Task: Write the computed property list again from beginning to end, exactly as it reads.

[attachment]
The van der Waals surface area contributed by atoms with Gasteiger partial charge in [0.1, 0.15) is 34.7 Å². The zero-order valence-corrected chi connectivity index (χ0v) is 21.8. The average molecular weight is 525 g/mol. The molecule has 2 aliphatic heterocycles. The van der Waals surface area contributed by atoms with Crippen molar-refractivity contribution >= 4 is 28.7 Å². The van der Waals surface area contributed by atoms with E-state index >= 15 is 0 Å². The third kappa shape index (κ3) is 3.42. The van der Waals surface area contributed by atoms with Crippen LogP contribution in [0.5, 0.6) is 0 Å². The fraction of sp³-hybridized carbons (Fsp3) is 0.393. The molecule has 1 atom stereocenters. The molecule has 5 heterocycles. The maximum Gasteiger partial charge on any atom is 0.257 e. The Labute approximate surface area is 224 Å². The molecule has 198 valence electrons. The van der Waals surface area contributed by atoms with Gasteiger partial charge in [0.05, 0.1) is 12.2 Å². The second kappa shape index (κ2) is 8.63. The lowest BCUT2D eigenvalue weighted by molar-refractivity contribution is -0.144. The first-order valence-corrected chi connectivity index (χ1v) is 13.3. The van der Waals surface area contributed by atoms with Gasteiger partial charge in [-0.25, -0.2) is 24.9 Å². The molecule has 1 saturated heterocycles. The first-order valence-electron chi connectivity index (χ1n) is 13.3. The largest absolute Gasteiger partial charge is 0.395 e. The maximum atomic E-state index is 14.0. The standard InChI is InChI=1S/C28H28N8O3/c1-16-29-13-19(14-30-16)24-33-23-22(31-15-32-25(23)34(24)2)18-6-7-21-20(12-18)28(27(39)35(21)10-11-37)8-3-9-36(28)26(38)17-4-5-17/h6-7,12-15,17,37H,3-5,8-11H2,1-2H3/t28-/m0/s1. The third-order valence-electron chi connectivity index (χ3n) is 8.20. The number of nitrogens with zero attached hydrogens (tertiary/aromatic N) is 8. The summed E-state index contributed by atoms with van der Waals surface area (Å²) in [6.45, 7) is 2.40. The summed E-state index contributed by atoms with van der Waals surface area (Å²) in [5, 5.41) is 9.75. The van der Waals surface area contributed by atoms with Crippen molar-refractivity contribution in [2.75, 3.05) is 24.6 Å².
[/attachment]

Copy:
The van der Waals surface area contributed by atoms with Gasteiger partial charge in [0.1, 0.15) is 34.7 Å². The zero-order valence-corrected chi connectivity index (χ0v) is 21.8. The average molecular weight is 525 g/mol. The molecule has 2 aliphatic heterocycles. The van der Waals surface area contributed by atoms with Crippen molar-refractivity contribution >= 4 is 28.7 Å². The van der Waals surface area contributed by atoms with E-state index >= 15 is 0 Å². The third kappa shape index (κ3) is 3.42. The van der Waals surface area contributed by atoms with Crippen LogP contribution in [0.5, 0.6) is 0 Å². The fraction of sp³-hybridized carbons (Fsp3) is 0.393. The molecule has 1 atom stereocenters. The molecule has 5 heterocycles. The maximum Gasteiger partial charge on any atom is 0.257 e. The Labute approximate surface area is 224 Å². The molecule has 198 valence electrons. The van der Waals surface area contributed by atoms with Gasteiger partial charge in [0.05, 0.1) is 12.2 Å². The second kappa shape index (κ2) is 8.63. The lowest BCUT2D eigenvalue weighted by molar-refractivity contribution is -0.144. The first-order valence-corrected chi connectivity index (χ1v) is 13.3. The van der Waals surface area contributed by atoms with Gasteiger partial charge in [-0.25, -0.2) is 24.9 Å². The molecule has 1 saturated heterocycles. The first-order valence-electron chi connectivity index (χ1n) is 13.3. The largest absolute Gasteiger partial charge is 0.395 e. The maximum atomic E-state index is 14.0. The standard InChI is InChI=1S/C28H28N8O3/c1-16-29-13-19(14-30-16)24-33-23-22(31-15-32-25(23)34(24)2)18-6-7-21-20(12-18)28(27(39)35(21)10-11-37)8-3-9-36(28)26(38)17-4-5-17/h6-7,12-15,17,37H,3-5,8-11H2,1-2H3/t28-/m0/s1. The third-order valence-electron chi connectivity index (χ3n) is 8.20. The number of nitrogens with zero attached hydrogens (tertiary/aromatic N) is 8. The summed E-state index contributed by atoms with van der Waals surface area (Å²) in [6.45, 7) is 2.40. The summed E-state index contributed by atoms with van der Waals surface area (Å²) in [5, 5.41) is 9.75. The van der Waals surface area contributed by atoms with Crippen molar-refractivity contribution in [2.75, 3.05) is 24.6 Å².